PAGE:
On a Scale From 1 to 36, How Useful Are Standardized Tests?

Lauren+Ji

Lauren Ji

A rite of passage for many high schoolers is three crucial and stressful hours of their education: the standardized test. However, due to safety concerns for students during the COVID-19 crisis, SAT and ACT tests have been cancelled in various locations throughout the nation, including Connecticut. The college application process for FLHS students is now disrupted. 

In response to the cancellations, universities began omitting the requirement of standardized test scores earlier this spring for the fall 2020 application cycle. The National Center for Fair & Open Testing (FairTest) found that more than 1,300 schools have gone test optional.

There has been a growing obsession with high standardized test scores among both institutions and individuals even before the pandemic. These tests hold a prominent role that determine teacher salaries, scholarships, and curricula, in addition to application outcomes.

However, if admission offices are able to function without standardized tests, people wonder whether they are truly necessary. According to The Washington Post, some schools are even considering a gradual decrease in the role that standardized tests play in applications. 

Among students at FLHS, there is renewed debate surrounding the fairness of SAT and ACT testing. Should the difference of a few points be able to determine someone’s college career?

At FLHS, there is support for a more holistic approach to college admissions. Rising senior, Olivia Beniston, explained alternative ways that colleges could evaluate students beyond test scores: “There are many skills the SAT or the ACT do not cover that could be considered more valuable in different majors or professions. What about life skills, volunteering experience, and extracurriculars?” Even though these details are included in applications, Beniston remarked that top tier schools are most likely to look at an applicant’s test score first. If universities cannot use test scores to compare their applicants, then they would have to focus on other aspects of the application, which some FLHS students believe are more valuable.

FLHS junior, Harper Treschuk, told The Prospect, “I see education as gaining ideas and new perspectives, having conversations, and making connections rather than memorizing tips and tricks to ace a multiple choice test.” With high schoolers doing amazing things these days, such as starting small businesses, tutoring, organizing concerts, and more, the reason why three hours of testing is worth so much in an application becomes unclear. “I have prioritized other aspects of my life such as community service and leadership experiences over endless hours of SAT prep,” Harper said.

Even if colleges focus more on a student’s extracurricular activities, COVID-19 will certainly make it more difficult for high schoolers to engage in these kinds of activities. Upcoming college applicant, Sofie Nangle, believes that her extracurriculars will be a strong aspect of her application. However, Nangle shared with The Prospect the challenges she has experienced this summer: “With social distancing rules, I cannot take part in chamber music programs or choir. I also planned on recording some music this summer with an accompanist, and as of right now that’s not possible.”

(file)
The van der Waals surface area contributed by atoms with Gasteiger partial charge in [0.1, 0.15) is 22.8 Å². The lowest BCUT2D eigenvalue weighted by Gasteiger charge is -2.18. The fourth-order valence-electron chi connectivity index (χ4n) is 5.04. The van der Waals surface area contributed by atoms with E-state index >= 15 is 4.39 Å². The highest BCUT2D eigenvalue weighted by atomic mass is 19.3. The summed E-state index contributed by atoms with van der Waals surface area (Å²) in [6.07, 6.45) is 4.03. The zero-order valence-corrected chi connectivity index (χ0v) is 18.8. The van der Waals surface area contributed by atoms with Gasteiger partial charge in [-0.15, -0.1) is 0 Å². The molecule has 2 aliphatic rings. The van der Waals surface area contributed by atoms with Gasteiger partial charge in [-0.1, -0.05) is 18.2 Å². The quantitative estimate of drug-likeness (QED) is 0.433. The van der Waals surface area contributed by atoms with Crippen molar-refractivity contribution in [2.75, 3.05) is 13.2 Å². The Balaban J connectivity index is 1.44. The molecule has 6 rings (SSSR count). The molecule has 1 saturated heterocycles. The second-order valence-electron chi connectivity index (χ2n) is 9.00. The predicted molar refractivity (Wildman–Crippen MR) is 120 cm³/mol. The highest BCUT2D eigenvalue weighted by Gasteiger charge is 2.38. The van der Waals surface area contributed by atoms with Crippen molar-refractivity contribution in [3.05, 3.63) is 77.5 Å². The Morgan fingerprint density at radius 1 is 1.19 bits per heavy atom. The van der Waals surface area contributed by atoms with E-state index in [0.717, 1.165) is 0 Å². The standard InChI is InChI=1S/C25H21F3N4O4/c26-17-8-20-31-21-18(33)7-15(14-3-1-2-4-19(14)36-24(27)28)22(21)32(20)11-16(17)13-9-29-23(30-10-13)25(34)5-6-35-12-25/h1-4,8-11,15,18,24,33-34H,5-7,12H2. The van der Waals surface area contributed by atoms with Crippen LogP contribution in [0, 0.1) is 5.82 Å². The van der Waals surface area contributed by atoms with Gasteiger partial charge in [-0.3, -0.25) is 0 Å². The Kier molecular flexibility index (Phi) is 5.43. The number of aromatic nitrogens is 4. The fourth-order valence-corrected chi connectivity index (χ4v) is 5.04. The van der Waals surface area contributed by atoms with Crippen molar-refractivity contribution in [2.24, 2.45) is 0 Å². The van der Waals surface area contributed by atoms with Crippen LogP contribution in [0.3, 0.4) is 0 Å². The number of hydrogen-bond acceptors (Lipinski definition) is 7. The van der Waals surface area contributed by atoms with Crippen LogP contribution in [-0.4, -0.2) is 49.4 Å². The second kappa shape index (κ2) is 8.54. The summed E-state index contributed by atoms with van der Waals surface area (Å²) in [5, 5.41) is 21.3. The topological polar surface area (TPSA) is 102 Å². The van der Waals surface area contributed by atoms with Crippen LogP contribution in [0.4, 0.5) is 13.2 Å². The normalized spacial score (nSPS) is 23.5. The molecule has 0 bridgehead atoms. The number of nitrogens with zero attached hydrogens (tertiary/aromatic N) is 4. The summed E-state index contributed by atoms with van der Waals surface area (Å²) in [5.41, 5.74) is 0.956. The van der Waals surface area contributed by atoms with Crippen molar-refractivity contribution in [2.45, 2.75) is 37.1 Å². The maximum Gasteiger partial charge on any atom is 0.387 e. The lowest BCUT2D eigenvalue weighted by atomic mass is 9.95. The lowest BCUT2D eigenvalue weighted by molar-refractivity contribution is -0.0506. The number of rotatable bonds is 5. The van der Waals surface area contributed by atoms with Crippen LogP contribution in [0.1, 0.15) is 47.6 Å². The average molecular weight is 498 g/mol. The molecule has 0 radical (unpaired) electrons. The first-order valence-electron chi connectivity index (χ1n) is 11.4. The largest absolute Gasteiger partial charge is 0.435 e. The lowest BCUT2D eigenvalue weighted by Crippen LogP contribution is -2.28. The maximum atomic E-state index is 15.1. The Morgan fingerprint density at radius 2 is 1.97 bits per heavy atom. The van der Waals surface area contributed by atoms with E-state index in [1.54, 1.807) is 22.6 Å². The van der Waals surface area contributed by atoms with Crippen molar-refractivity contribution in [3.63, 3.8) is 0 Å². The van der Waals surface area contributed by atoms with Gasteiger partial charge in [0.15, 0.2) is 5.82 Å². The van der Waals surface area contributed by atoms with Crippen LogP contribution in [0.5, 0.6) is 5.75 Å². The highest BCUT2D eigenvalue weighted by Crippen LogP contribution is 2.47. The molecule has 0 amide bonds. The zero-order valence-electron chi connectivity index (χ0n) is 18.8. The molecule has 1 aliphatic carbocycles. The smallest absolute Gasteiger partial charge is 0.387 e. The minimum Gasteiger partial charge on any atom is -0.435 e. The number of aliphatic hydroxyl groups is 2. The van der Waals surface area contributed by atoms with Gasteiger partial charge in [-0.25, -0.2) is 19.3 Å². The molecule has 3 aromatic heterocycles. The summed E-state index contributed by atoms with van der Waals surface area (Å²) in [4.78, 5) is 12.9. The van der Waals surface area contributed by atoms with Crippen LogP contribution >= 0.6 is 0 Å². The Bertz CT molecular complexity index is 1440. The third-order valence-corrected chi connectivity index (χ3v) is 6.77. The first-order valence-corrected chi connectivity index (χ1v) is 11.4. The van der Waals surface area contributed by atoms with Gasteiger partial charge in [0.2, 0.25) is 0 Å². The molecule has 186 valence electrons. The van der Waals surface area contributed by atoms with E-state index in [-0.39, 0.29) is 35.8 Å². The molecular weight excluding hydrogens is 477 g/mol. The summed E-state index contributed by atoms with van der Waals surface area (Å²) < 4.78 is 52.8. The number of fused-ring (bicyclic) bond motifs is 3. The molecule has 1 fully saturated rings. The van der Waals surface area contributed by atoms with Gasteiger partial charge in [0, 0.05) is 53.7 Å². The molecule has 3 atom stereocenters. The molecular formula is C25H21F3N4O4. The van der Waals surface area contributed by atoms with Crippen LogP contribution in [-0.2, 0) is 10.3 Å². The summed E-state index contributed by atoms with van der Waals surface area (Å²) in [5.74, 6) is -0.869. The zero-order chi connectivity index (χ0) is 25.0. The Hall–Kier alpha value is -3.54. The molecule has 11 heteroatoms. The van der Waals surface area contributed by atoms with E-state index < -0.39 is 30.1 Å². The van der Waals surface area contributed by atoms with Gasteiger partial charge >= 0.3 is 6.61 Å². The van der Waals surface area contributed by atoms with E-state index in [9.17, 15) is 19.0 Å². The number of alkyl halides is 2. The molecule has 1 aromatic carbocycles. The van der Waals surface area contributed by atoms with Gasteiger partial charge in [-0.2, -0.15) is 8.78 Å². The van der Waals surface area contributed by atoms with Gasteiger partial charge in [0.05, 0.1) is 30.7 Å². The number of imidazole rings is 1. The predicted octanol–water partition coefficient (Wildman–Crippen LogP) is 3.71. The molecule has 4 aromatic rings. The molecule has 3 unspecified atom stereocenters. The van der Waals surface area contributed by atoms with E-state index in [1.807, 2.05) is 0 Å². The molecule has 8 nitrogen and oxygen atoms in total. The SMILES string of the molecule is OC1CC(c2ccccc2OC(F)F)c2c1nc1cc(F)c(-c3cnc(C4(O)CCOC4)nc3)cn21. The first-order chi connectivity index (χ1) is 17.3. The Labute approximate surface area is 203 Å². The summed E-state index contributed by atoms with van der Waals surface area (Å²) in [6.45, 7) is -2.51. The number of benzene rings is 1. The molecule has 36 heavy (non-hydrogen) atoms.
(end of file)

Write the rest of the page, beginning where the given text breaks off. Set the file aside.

Her twin sister, Freya Nangle, has also faced obstacles due to the pandemic. Freya informed The Prospect, “I have to drive two hours to Cairo, NY to take my ACT, and ACTs have been cancelled for some of my friends who signed up for the same date as me but different locations.”

However, there was already uneven access to standardized testing before the pandemic hit. A FLHS alumna of the Class of 2020, who submitted her test score for her college application, spoke on the limited resources for some test takers: “Standardized testing, especially in our area of privilege, is…about how much you study and what patterns you can memorize for the test, so while it may not be a big deal for most of us, it becomes a disadvantage to those who can’t afford tutors, can’t afford to retake the test multiple times, or don’t have easily accessible study resources.” When evaluating the usefulness of standardized tests, FLHS students are taking socioeconomic diversity into consideration.

The ultimate mission of standardized tests is to fairly evaluate students and even the playing field for people from various backgrounds. A homeschooled student from Connecticut shared her perspective: “Standardized [tests] are super integral to college applications. I would say especially for someone in my learning environment because colleges appreciate different ways that you can further confirm your skills and be able to demonstrate them.”

Although there is widespread inequality in the U.S. system of standardized testing, this inequality will not immediately disappear, regardless of whether schools make standardized tests optional, abolish them, or require them. 

Against the backdrop of the pandemic, racial equality movements, and building opposition against standardized tests, students, parents, and teachers with FairTest have come together to introduce a new chapter of fair standardized testing. Over the next few years, students will decide if this new testing culture enhances their high school experience.

Harper Treschuk concludes, “Ultimately when I look back on my high school career I want to see the ways that I grew in addition to my standardized test score.”